The prognosis was grim. “My career was over unless I had an operation — my dance career, not choreography. They (doctors) said you need an operation and serious rehabilitation.”

Before leaving for India, Akram went to Germany and gave three trial performances of Gnosis — two in Berlin and one in Weimar. “They were my first performance in seven months. That went okay, so it is very reassuring now.”

Akram Khan performs at the Danny Boyle masterminded Olympics opening ceremony

He usually does a little yoga as part of his daily regime: “I am not an expert, (I do) just enough to lengthen the body. Since my injury, I am swimming for the first time very seriously.”

“I am 80 per cent of what I will ever be,” speculated Akram. “Even when I am performing it is not the same because I have to be cautious. I am frustrated because I am choosing very carefully what I can and cannot do. Kathak puts a lot of pressure but contemporary puts even more pressure — it’s been okay, so far so good.”

As for his sequence during the Olympics opening ceremony, he said, “I was dancing but (it was) very minimal. With Danny Boyle we discussed that — I would do very little because it was too risky for me to put too much pressure on my Achilles; it was not healed.”

Akram was born on July 29, 1974, in Wimbledon, south London, with easy reach of the world famous tennis courts. His parents came to Britain from what was then East Pakistan in 1969. His father, Mosharaf Hossain Khan, ran a curry restaurant for 20 years, while in the flat above, his mother, Anwara, passed on her love of music and dance to Akram.

“I owe everything to my parents, particularly to my mother,” said “mamma’s boy” Akram.

In 1985, he embarked at the age of 11 on a two-year world tour, when he was cast as Eklavya in Peter Brook’s momentous production of the Mahabharata.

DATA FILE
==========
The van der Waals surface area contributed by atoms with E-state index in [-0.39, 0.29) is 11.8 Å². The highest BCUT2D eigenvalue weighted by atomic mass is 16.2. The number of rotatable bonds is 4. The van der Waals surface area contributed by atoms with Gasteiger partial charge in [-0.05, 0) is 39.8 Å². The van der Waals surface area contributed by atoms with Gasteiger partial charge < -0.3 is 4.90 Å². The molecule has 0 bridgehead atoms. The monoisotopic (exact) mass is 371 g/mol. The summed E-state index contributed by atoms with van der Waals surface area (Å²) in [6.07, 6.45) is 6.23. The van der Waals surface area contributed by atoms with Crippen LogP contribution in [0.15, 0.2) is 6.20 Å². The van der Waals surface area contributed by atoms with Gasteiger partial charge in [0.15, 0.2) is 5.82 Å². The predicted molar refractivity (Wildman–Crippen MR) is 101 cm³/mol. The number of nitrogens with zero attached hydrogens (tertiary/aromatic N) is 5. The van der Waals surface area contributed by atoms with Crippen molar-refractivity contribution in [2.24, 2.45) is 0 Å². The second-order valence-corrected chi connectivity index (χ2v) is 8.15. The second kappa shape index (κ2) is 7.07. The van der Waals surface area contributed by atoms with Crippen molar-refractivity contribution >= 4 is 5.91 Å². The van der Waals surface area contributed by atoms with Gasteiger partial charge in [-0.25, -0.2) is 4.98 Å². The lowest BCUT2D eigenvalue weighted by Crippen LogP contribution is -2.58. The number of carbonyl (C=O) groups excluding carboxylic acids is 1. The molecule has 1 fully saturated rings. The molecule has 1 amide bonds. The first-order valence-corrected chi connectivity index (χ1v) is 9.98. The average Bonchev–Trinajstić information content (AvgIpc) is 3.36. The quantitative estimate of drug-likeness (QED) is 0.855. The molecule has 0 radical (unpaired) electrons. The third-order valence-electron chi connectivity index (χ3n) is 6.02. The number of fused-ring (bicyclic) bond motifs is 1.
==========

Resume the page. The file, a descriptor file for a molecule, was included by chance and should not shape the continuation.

Over the years, Akram has collaborated with, among others, composer Nitin Sawhney, sculptors Antony Gormley and Anish Kapoor, French ballet dancer Sylvie Guillem and French actress Juliette Binoche.

He spoke of his dance philosophy: “Ever since I was young, I have been hugely inspired by Bruce Lee.”

He saw a parallel with his own life, “Bruce Lee always talked about form but he became frustrated with the martial arts form when he realised he was not expressing himself. He was expressing a form.”

But Bruce Lee borrowed from other forms to enhance his own. “He borrowed from dance, he borrowed from boxing. He incorporated ideas and created his own form. I had a similar experience. I thought I was trapped because I could not be the ideal kathak dancer.”

Currently he is working on the choreography for Desert Dancer, a film based on the true story of how Afshin Ghaffarian risked his life in Iran to fight for his dream of becoming a dancer. It is directed by Richard Raymond and stars Freida Pinto, Reece Ritchie and Alfred Molina.

He doesn’t have enough time on the current trip but “one of my dreams is to go to Nrityagram (the Indian dance village established by the late Protima Bedi near Bangalore). I hope to do it one day.”